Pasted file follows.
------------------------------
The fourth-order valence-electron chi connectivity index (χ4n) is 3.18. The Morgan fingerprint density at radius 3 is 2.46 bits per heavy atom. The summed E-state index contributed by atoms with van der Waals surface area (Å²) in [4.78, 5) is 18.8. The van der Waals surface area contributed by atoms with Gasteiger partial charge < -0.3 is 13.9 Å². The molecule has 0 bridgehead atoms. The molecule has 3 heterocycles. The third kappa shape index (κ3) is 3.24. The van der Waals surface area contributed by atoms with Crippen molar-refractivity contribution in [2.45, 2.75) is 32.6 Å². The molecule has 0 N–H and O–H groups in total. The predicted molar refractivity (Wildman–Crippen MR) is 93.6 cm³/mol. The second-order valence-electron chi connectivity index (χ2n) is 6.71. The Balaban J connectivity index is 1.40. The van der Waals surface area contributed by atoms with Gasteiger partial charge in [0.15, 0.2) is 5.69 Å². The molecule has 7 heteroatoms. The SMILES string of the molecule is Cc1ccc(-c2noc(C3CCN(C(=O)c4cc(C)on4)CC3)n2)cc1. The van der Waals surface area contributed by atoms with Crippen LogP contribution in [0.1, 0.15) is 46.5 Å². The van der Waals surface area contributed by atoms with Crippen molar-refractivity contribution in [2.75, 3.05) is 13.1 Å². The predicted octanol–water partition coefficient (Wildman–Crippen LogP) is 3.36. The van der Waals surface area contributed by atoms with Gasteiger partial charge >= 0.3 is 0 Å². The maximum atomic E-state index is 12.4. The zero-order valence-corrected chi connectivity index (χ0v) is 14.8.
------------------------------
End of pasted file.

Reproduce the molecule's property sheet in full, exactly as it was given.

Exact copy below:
The fourth-order valence-electron chi connectivity index (χ4n) is 3.18. The Morgan fingerprint density at radius 3 is 2.46 bits per heavy atom. The summed E-state index contributed by atoms with van der Waals surface area (Å²) in [4.78, 5) is 18.8. The van der Waals surface area contributed by atoms with Gasteiger partial charge < -0.3 is 13.9 Å². The molecule has 0 bridgehead atoms. The molecule has 3 heterocycles. The third kappa shape index (κ3) is 3.24. The van der Waals surface area contributed by atoms with Crippen molar-refractivity contribution in [2.45, 2.75) is 32.6 Å². The molecule has 0 N–H and O–H groups in total. The predicted molar refractivity (Wildman–Crippen MR) is 93.6 cm³/mol. The second-order valence-electron chi connectivity index (χ2n) is 6.71. The Balaban J connectivity index is 1.40. The van der Waals surface area contributed by atoms with Gasteiger partial charge in [0.15, 0.2) is 5.69 Å². The molecule has 7 heteroatoms. The SMILES string of the molecule is Cc1ccc(-c2noc(C3CCN(C(=O)c4cc(C)on4)CC3)n2)cc1. The van der Waals surface area contributed by atoms with Crippen LogP contribution in [0.1, 0.15) is 46.5 Å². The van der Waals surface area contributed by atoms with Crippen molar-refractivity contribution in [2.75, 3.05) is 13.1 Å². The predicted octanol–water partition coefficient (Wildman–Crippen LogP) is 3.36. The van der Waals surface area contributed by atoms with Gasteiger partial charge >= 0.3 is 0 Å². The maximum atomic E-state index is 12.4. The zero-order valence-corrected chi connectivity index (χ0v) is 14.8.